AN: Doesn’t the fact that with Karma you get moral people and with Christianity you get guilty people seeking forgiveness suggest to you that one is a positive belief and the other negative? How do you suggest we view this otherwise?
MH: I guess I’m not convinced that Karma is really about morality. It’s about functionality – what works. And yes, most religions include some tenet compatible with the ancient Hindu concept of Karma.
By that definition Karma represents the accumulation of all the effects of all the actions of my body, mind, and intuition. As ocean waves rolling toward the shore build up sandbars beneath the surface, so my actions and their results accumulate and build up tendencies that determine the course of my future. Karma is also more than personal… It encompasses the action-energy of everything that has ever occurred past or present, connecting every event back to the influences causing that event, and forward to all results triggered by it. The universe enforces this responsibility one way or the other.
The piper has to be paid. The chickens always come home to roost. Meaning… If I tell a lie, a lie will be told to me. If I give, something will be given to me. When someone slaps me on the cheek they deliver payback, not offense. I am at fault. I bring my own reward. I hold power. I bear responsibility. When I make a mess, I have to dispose of it… somewhere. I own my own garbage.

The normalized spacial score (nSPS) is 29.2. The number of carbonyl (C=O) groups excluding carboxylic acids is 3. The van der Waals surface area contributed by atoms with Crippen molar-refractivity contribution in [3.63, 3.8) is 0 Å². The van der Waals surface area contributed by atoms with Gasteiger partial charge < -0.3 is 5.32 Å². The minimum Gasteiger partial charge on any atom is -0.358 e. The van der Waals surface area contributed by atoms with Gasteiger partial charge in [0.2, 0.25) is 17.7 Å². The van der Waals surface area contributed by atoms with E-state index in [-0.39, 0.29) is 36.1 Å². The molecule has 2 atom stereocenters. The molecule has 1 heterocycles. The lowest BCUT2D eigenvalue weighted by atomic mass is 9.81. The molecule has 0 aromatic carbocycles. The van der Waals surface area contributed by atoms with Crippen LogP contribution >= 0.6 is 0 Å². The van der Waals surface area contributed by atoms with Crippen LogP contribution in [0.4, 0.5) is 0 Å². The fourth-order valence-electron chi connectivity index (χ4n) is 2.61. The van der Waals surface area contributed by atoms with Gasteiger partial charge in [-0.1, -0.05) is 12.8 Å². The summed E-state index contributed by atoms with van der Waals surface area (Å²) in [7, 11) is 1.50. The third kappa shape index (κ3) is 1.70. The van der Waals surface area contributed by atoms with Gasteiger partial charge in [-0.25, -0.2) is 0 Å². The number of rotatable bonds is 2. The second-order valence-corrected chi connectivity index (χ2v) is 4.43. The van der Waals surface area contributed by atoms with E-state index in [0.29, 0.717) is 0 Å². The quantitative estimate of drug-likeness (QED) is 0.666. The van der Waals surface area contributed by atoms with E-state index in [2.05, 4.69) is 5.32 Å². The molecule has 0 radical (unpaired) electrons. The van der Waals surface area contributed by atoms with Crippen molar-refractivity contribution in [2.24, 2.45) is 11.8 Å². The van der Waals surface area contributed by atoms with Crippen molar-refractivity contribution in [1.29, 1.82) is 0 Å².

But… Here’s the crunch: Karma creates problems as well as explains them. If I reap what I have sown, I’m accountable for every consequence – even an unintentional one. How can I escape living with and paying for mistakes I’ve made? What escape do I have when Karma exacts payback for the smallest white lie? What pardon can I gain when even when my best efforts to do good generate more trouble?
Karma brings bad news. The problem is real. My garbage has to go somewhere. I cannot wish it away. Is there any way to remedy the curse of Karma? Eastern religions offer the solution of reincarnation: We return to try again, and eventually – hopefully – escape the cycle of perpetual action that perpetuates Karma. But even the wisest teachers of this philosophy doubt if salvation is assured.